The Politics of Foreign Policy
Module code: L2090
15 credits in spring semester
Teaching method: Lecture, Seminar
Assessment modes: Coursework
Who acts in international relations, and why? All too often, in international relations theory the answer seems to be states, or other collective actors, with their interactions determined by the logic of broad systemic forces. However, this leaves out that actors may have choices and how they arrive at such choices. Foreign policy making is a political process with domestic implications, and concepts such as 'the national interest' are by no means as clear and uncontested as foreign policy elites would like to make out. The module draws on classical and critical literature in foreign policy analysis to explore the broad tension between agency and structure (domestic and international) in international politics. It asks how decision-making in international politics may be less than rational, for a variety of reasons; how lobby groups and (perhaps) public opinion may influence foreign policy; and whether foreign policy still matters in an age of globalisation. The module will conclude with a look at the contemporary foreign policies of selected states.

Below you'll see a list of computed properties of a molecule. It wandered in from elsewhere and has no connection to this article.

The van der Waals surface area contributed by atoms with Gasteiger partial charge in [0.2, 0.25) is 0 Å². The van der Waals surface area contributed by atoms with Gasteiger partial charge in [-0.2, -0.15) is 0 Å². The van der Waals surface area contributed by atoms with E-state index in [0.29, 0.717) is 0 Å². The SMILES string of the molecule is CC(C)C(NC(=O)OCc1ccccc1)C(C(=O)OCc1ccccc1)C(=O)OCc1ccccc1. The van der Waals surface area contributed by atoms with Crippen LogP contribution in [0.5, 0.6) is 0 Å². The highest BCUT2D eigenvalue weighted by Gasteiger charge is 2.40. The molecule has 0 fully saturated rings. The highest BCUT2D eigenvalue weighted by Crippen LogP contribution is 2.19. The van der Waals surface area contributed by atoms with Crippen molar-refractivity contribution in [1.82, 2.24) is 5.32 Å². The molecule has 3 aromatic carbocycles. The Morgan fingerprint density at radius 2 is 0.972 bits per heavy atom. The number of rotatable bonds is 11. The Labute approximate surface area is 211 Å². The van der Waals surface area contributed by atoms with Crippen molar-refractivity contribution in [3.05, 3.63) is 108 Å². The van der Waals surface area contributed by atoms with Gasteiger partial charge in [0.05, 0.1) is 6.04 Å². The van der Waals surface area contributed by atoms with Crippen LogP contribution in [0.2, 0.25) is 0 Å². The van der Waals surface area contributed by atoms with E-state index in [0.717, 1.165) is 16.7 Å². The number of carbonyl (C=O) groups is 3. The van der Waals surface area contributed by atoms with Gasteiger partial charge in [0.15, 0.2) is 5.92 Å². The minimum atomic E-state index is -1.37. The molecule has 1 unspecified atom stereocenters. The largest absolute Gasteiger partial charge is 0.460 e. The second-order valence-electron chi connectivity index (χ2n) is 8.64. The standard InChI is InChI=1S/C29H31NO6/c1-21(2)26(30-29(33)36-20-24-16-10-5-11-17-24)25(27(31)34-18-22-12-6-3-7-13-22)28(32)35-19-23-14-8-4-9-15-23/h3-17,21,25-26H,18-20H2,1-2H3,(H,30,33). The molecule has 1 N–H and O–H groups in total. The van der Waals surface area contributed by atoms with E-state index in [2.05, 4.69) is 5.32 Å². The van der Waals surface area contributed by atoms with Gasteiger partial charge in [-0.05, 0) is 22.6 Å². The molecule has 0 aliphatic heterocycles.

This module will be assessed by a 3,000-word essay.
Module learning outcomes
- Demonstrate a theoretical appreciation of the meaning of foreign policy in contemporary global politics.
- Demonstrate an empirical appreciation of the key contemporary issues in foreign policy.
- Demonstrate critical thinking and reasoning skills in writing about the analysis of foreign policy.